Located along the Tigris River, the city was founded in the 8th century and became the capital of the Abbasid Caliphate.
The site where the city of Baghdad came to stand has been populated for millenia and by the 8th century AD several Aramaic Christian villages had developed there, one of which was called Baghdad, the name which would come to be used for the Abbasid metropolis.
The name has been used as Baghdadu on Assyrian cuneiform and Babylonian records going back to at least 2000 BC. An inscription by Nebuchadnezzar (600 BC) describes how he rebuilt the old Babylonian town of Bagh-dadu. There used to be another Babylonian settlement called Baghdad, in upper Mesopotamia, near the ancient city of Edessa. The name has not been attested outside of Mesopotamia.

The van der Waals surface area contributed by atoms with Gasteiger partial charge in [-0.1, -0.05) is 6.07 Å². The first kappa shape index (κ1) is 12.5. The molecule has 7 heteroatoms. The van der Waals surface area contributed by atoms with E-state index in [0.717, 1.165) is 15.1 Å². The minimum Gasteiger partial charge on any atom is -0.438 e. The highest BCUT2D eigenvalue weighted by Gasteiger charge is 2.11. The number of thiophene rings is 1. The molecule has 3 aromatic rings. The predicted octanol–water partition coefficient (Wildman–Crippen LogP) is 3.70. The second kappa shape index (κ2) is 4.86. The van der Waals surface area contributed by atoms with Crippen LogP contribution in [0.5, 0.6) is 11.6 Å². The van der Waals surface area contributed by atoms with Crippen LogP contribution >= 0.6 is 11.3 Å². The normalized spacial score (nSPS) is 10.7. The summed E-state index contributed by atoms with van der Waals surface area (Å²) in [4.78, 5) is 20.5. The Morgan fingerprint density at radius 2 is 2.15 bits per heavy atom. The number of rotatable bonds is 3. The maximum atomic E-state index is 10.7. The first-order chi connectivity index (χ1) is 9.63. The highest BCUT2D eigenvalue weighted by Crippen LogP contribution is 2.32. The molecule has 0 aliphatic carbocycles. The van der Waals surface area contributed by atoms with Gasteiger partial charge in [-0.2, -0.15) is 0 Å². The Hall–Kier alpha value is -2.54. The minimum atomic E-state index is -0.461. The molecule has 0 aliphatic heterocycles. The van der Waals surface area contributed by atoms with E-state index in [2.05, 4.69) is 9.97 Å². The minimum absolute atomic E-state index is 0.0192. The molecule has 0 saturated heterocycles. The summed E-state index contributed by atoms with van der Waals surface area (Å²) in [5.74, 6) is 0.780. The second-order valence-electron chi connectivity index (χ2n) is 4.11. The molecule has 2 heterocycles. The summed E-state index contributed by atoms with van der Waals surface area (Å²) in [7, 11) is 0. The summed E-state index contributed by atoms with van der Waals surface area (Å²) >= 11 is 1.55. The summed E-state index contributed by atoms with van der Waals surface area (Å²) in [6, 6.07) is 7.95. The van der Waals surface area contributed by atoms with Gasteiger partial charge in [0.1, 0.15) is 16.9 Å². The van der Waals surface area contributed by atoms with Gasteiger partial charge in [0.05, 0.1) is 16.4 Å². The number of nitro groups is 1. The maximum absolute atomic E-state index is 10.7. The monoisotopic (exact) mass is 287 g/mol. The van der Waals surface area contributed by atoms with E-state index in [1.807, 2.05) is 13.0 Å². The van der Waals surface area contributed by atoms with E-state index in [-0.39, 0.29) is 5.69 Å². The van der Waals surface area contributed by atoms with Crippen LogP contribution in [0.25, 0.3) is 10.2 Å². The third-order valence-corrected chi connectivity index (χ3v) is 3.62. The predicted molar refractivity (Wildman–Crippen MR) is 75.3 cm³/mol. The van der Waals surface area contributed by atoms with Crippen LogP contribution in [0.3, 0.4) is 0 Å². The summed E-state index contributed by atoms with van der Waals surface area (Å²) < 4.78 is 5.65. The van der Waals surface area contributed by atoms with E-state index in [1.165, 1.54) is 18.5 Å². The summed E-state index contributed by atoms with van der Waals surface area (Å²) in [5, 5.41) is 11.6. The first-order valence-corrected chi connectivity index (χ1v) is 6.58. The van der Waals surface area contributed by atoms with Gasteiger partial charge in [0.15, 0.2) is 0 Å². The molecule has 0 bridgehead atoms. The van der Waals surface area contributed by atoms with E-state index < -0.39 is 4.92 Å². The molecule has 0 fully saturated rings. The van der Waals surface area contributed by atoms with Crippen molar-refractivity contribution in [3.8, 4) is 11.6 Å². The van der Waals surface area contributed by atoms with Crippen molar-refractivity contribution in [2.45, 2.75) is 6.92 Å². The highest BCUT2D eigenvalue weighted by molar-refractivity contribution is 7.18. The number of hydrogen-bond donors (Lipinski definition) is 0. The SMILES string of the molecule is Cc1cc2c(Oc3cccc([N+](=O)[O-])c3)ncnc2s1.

Even though the name has been attested in pre-Persian times, a Persian origin has been accepted by some scholars. It has been proposed that the name is a Middle Persian compound of Bag "god" and dād "given", translating to "God-given" or "God's gift", from which comes Modern Persian Baɣdād. This in turn can be traced to Old Persian. Another proposal is the Persian compound bāğ "garden" and dād "fair", translating to "The fair garden". A Persian explanation is problematic though, given that the name was used long before the Persians arrived in Mesopotamia.
When the Abbasid caliph, al-Mansur, founded a completely new city for his capital, he chose the name Madinat al-Salaam or City of Peace. This was the official name on coins, weights, and other official usage, although the common people continued to use the old name. By the 11th century, "Baghdad" became almost the exclusive name for the world-renowned metropolis.
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